Game Day Advice for Youth Basketball Coaches

Long-time basketball coach Shawn Granberry has a few tips for first-timers

Laura Lambert

| 5 min read

When you grow up playing basketball for your dad, it gives you a unique perspective on coaching the game.

“I’m a second generation coach,” says Shawn Granberry, CEO of HipHopTV and long-time Oakland, California, basketball coach. “My dad was very vocal, he ran complex plays and I inherited everything he did.”

In 2011, Granberry founded the Bears Youth Basketball Academy, alongside his childhood friend, NBA Hall of Famer Jason Kidd. Those kids, who were in the 3rd grade when they first joined the Academy, are now in college, and Granberry has shifted his passion for coaching and youth development to basketball skills camps, run in partnership with Oakland Parks and Recreation Department. 

Dozens of seasons, hundreds of players, and a perspective on coaching honed by his work with Coaching Corps, a MOJO partner that ensures that kids in under-resourced communities still get the best coaching available, means Granberry knows a thing or two about game day. And here’s his advice for parent-coaches at any level.

For older kids, practice and game day don’t have to be that different

If you practice at game speed  — which, as a basketball coach, Granberry strives to do — then game day and practice feel pretty similar.

“Practice is always very fun for us,” he says. “We run our plays. We scrimmage. It’s almost like a game, the kids go so hard.” On game day, Granberry is looking for those lessons learned at practice, and for the players to make good game-time decisions. 

But that assumes young players have the basics down already. 

For younger kids, it’s more go with the flow

“From a coach’s perspective, I never put a lot of pressure on them,” says Granberry, of working with the youngest players. Learning and development take time. “Keep teaching the kids what you taught in practice and it flows into the game.” 

For him, it’s all about keeping perspective. “When you’re suddenly volunteer coaching young kids, it’s all for the fun,” he says. “You can’t be too serious with it.” 

Live with the results

“I always say, Let’s leave it all on the floor,” says Granberry. That said, the outcome of the game is not necessarily the point.

“As a child, I was 140 and 3,” laughs Granberry. “My dad only lost three games in his own coaching time, so my life is a little biased.”

Not winning is just as important. 

“One good thing about sports, it teaches you how to deal with loss,” says Granberry. “You don’t always win your games. You lose.” And learning how to deal with loss in a positive way can change you for life.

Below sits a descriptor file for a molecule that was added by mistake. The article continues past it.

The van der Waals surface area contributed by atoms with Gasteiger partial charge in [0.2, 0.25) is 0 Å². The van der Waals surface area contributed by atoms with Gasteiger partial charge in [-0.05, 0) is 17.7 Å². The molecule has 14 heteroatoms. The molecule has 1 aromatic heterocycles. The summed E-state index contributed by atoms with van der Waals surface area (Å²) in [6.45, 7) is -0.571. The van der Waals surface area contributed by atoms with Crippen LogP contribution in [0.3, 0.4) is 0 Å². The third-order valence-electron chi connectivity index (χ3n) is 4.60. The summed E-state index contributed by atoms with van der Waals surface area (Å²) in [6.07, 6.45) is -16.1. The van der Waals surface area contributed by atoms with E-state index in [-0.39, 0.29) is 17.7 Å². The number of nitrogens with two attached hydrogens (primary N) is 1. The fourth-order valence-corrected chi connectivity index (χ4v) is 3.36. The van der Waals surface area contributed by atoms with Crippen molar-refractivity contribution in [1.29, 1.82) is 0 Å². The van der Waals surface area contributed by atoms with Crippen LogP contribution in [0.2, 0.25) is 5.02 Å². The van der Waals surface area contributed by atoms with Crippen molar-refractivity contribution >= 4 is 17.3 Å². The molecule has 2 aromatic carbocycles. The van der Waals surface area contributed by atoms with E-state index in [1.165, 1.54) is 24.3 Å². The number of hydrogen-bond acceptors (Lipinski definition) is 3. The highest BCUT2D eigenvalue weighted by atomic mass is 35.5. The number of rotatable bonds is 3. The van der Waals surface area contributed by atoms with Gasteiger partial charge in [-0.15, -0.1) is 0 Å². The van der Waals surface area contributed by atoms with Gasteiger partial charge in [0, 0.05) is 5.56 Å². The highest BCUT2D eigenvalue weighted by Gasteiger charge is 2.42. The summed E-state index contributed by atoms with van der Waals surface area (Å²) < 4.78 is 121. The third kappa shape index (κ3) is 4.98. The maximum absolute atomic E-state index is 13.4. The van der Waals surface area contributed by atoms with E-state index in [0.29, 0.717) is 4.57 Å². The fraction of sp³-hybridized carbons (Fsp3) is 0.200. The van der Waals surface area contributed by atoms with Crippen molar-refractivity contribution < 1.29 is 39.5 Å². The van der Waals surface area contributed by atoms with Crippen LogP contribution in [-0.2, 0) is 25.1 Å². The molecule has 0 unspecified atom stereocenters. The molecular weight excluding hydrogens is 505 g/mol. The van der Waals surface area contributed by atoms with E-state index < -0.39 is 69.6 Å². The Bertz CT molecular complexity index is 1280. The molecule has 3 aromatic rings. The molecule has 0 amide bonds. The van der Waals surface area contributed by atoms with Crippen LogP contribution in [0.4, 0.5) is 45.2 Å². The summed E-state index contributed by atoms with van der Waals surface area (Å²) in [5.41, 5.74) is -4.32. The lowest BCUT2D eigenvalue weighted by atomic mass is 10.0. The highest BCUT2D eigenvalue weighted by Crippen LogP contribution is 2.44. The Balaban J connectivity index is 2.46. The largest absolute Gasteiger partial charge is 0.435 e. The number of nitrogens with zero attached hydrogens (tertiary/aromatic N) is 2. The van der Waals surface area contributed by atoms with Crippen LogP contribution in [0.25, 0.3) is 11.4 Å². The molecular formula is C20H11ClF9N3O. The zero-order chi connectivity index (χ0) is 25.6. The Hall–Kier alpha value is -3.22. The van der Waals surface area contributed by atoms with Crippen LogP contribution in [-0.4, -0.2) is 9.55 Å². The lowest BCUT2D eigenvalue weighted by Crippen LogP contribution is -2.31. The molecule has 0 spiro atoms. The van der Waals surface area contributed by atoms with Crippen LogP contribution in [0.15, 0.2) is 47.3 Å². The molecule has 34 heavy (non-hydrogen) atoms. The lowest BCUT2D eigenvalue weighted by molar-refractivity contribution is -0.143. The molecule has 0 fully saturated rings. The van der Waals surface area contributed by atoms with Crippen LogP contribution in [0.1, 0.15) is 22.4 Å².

After facing a loss, he explains, “we would talk about it as a group. It’s not just the coach, but all the teammates, circling in and supporting the one player that is maybe very upset,” says Granberry. “It really makes a difference.”

It’s all about empathy

As a 12-year veteran with Coaching Corps, Granberry has gone through numerous coach trainings on everything from youth development to empathy, which he is passionate about. 

“My dad, he had a lot of empathy,” says Granberry. “I don’t know where the training came from — that was just the kind of coach he was.”

Empathy — being able to appreciate the perspective of others in order to connect with them — creates better players, and a better team, he says.

“I see a lot of coaches that don’t use empathy in their coaching,” Granberry says. “All the yelling and cussing and kicking chairs — the stuff you see some coaches do — is actually inflicting a lot of harm on kids, instead of building a better, whole person.”

Keep it positive — always 

Granberry amidst that he’s a vocal and emotional coach, game day and otherwise, but the difference is that the feedback is relentlessly positive. And he asks his players to join right in.

“I’m always teaching them to congratulate each other,” he says. “Over time, they learn, so whenever someone does something good, it’s Great rebound. Great shot. Great move.” 

The positive feedback even extends to the other team on the floor. 

“I tell them, congratulate the other team. Say, Man, that was an incredible shot,” says Granberry. “By recognizing when something is done well, they’re learning the game.” 

And when it comes to youth basketball, that’s the whole point.

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